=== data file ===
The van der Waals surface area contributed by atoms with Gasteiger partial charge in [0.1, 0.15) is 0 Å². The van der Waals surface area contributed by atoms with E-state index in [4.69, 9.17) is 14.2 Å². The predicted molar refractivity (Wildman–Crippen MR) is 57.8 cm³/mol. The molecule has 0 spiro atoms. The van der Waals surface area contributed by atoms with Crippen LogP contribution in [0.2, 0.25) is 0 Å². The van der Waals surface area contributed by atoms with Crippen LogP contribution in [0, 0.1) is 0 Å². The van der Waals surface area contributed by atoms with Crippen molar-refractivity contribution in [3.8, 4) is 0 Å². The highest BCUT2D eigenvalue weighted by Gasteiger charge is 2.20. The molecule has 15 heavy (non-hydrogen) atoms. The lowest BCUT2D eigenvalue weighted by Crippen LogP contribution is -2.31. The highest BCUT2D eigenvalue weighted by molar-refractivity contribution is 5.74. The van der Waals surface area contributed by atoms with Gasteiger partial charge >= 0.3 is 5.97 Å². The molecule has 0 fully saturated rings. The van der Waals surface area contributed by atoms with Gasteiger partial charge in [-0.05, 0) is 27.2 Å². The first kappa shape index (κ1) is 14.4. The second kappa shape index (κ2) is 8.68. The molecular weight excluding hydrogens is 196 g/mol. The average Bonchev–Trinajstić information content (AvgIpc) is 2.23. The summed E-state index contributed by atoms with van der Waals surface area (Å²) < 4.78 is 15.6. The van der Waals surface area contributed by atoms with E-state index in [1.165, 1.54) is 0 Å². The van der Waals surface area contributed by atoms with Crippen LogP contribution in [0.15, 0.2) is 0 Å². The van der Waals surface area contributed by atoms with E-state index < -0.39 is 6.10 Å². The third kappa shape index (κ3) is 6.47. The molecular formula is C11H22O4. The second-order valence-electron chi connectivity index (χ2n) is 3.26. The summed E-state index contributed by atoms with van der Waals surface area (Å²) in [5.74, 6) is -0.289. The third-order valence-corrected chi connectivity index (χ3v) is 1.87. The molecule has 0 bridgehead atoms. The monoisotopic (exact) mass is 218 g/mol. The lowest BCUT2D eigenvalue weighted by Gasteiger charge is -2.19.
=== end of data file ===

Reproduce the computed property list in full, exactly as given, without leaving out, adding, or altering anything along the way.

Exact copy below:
The van der Waals surface area contributed by atoms with Gasteiger partial charge in [0.1, 0.15) is 0 Å². The van der Waals surface area contributed by atoms with E-state index in [4.69, 9.17) is 14.2 Å². The predicted molar refractivity (Wildman–Crippen MR) is 57.8 cm³/mol. The molecule has 0 spiro atoms. The van der Waals surface area contributed by atoms with Crippen LogP contribution in [0.2, 0.25) is 0 Å². The van der Waals surface area contributed by atoms with Crippen LogP contribution in [0, 0.1) is 0 Å². The van der Waals surface area contributed by atoms with Crippen molar-refractivity contribution in [3.8, 4) is 0 Å². The highest BCUT2D eigenvalue weighted by Gasteiger charge is 2.20. The molecule has 15 heavy (non-hydrogen) atoms. The lowest BCUT2D eigenvalue weighted by Crippen LogP contribution is -2.31. The highest BCUT2D eigenvalue weighted by molar-refractivity contribution is 5.74. The van der Waals surface area contributed by atoms with Gasteiger partial charge >= 0.3 is 5.97 Å². The molecule has 0 fully saturated rings. The van der Waals surface area contributed by atoms with Gasteiger partial charge in [-0.05, 0) is 27.2 Å². The first kappa shape index (κ1) is 14.4. The second kappa shape index (κ2) is 8.68. The molecular weight excluding hydrogens is 196 g/mol. The average Bonchev–Trinajstić information content (AvgIpc) is 2.23. The summed E-state index contributed by atoms with van der Waals surface area (Å²) < 4.78 is 15.6. The van der Waals surface area contributed by atoms with E-state index in [1.165, 1.54) is 0 Å². The van der Waals surface area contributed by atoms with Crippen LogP contribution in [0.15, 0.2) is 0 Å². The van der Waals surface area contributed by atoms with E-state index < -0.39 is 6.10 Å². The third kappa shape index (κ3) is 6.47. The molecular formula is C11H22O4. The second-order valence-electron chi connectivity index (χ2n) is 3.26. The summed E-state index contributed by atoms with van der Waals surface area (Å²) in [5.74, 6) is -0.289. The third-order valence-corrected chi connectivity index (χ3v) is 1.87. The molecule has 0 bridgehead atoms. The monoisotopic (exact) mass is 218 g/mol. The lowest BCUT2D eigenvalue weighted by Gasteiger charge is -2.19.